A mouse's genetics are reflected in its phenotype, its measurable characteristics including appearance, behavior and physiology. We work on the Mouse Phenome Project, an international collaborative effort seeking to comprehensively characterize a large set of commonly used and genetically diverse inbred strains of mice. All the data are collected and disseminated from the Mouse Phenome Database (MPD). About 1000 measurements for phenotypes--including those relevant to atherosclerosis, blood disorders, cancer susceptibility, neurological and behavioral disorders, sensory function defects, hypertension, osteoporosis and obesity--have been acquired for many strains and more data are expected. The MPD also contains extensive genotypic data, which allows for genotype-phenotype association predictions and facilitates efforts to identify and determine the function of genes participating in normal and disease pathways. Its importance to the research community is demonstrated by the steady increase in its use. The MPD is also closely integrated with specific research projects at The Jackson Laboratory.
Mouse Phenome Project
The Mouse Phenome Project is an international collaborative effort to promote the systematic characterization of a defined set of inbred strains and their derivatives. The project was launched in 2000 to complement mouse genome sequencing efforts for determining genome function. Strain characteristics data are contributed by members of the scientific community. Comprehensive data collected from these efforts are standardized, annotated, and consolidated in a central database for worldwide access. The Mouse Phenome Database (MPD; http://phenome.jax.org/phenome), housed at The Jackson Laboratory, serves as the central data repository for the project. User tools are provided through a web interface for query and analysis. Protocols, experimental conditions, and animal environmental history accompany each contributed data set.
Electronic access to annotated and standardized strain data through MPD provides essential baseline information and enables investigators to choose appropriate strains for many systems-based research applications, including physiological studies, drug and toxicology testing, modeling disease processes, and complex trait analysis.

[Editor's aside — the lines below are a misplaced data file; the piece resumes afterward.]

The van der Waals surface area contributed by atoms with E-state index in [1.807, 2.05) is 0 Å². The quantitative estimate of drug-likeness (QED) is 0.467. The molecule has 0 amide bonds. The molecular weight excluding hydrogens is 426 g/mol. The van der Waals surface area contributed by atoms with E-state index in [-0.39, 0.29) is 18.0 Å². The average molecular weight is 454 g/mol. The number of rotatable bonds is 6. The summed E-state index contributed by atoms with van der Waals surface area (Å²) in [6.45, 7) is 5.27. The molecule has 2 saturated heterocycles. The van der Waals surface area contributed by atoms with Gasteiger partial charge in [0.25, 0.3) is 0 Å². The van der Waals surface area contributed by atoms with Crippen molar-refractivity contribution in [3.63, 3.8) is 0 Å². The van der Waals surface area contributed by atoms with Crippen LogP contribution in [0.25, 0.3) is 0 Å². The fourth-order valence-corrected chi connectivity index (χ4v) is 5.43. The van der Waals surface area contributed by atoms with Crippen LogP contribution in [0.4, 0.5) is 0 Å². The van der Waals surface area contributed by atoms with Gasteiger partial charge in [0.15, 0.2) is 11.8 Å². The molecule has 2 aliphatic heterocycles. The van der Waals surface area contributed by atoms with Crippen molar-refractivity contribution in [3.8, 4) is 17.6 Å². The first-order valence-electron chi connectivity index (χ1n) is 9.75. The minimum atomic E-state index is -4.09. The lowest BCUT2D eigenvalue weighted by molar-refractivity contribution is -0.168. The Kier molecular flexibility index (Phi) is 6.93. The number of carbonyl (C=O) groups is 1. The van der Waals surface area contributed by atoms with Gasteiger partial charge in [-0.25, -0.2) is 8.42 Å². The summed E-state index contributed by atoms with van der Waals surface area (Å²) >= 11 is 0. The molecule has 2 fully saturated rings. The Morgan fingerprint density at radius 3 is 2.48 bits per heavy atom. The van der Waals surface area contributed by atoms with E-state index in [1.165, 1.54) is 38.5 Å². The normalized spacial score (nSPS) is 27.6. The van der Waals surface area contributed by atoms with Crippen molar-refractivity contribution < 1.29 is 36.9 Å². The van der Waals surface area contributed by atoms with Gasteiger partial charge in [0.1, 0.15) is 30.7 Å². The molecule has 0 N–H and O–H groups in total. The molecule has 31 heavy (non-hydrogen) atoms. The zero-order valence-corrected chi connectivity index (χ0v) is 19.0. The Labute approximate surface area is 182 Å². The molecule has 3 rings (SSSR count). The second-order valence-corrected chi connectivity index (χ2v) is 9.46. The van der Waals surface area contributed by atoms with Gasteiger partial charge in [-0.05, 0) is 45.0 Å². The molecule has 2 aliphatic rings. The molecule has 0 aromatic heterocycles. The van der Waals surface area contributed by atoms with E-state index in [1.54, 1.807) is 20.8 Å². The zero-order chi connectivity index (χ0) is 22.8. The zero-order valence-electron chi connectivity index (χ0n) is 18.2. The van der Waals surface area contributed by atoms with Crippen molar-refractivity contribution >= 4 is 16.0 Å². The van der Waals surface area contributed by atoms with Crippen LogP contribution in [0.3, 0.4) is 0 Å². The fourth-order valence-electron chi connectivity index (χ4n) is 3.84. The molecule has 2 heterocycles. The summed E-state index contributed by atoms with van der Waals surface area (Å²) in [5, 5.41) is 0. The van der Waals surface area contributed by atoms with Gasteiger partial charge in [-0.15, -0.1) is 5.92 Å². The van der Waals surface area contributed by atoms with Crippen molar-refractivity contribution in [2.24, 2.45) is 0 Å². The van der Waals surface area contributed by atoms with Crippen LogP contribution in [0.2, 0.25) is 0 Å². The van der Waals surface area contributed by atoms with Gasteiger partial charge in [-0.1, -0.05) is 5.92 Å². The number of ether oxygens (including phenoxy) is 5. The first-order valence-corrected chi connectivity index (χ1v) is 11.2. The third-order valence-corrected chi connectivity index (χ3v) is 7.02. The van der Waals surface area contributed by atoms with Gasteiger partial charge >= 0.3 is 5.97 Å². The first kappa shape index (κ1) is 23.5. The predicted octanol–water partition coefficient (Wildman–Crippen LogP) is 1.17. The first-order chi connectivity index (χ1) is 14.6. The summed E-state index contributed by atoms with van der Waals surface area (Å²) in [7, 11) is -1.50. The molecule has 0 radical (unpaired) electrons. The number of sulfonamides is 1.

Significance of a strain characteristics database
There are many challenges to identifying genes underlying human diseases and conditions. Although the growing body of sequence knowledge across multiple species brings new insights to human biology, sequence information alone is not adequate for identifying causal genes and aberrant pathways contributing to disease. Phenotypic data is required for this task so that function can be "mapped" or "linked" to the genome. Mapping function to the genome, also called "association mapping," requires three key pieces of information: the genotype (sequence data), environmental conditions acting on that genotype, and the resulting phenotype (functional data). Although it may sound simple at first, several issues must be taken into account. One is that many human diseases are complex traits, involving multiple genes and perhaps one or more environmental insults, so mapping one gene to one trait will be the exception, not the rule. Another issue is that a sufficient number of genotypes must be examined for any given phenotype to deduce map locations with reasonable confidence. And finally, for the most powerful analyses, as many variables as possible must be controlled (held constant). For example, a high-quality data set could be obtained from a set of individuals with unique, defined genotypes tested under a specific diagnostic (phenotyping) protocol and well-controlled, defined environmental conditions. This would be a powerful data set for association mapping analysis. In reality, however, controlling variables in human studies can be ethically and logistically challenging and, in some cases, impossible. The Mouse Phenome Project tackles these issues by taking advantage of the natural genetic variation and phenotypic diversity of inbred strains of mice. Inbred strains have fixed genotypes, providing a powerful renewable resource that can be tested over time and in multiple locations. Reliable genomic sequence data from multiple inbred mouse strains are now available, and SNP maps of significant density are accessible. The list of priority strains and testing guidelines - recommended by members of the research community - are available on the MPD website. These recommendations ensure that data generated in different laboratories and over time are consistent, comparable, and thus the most valuable.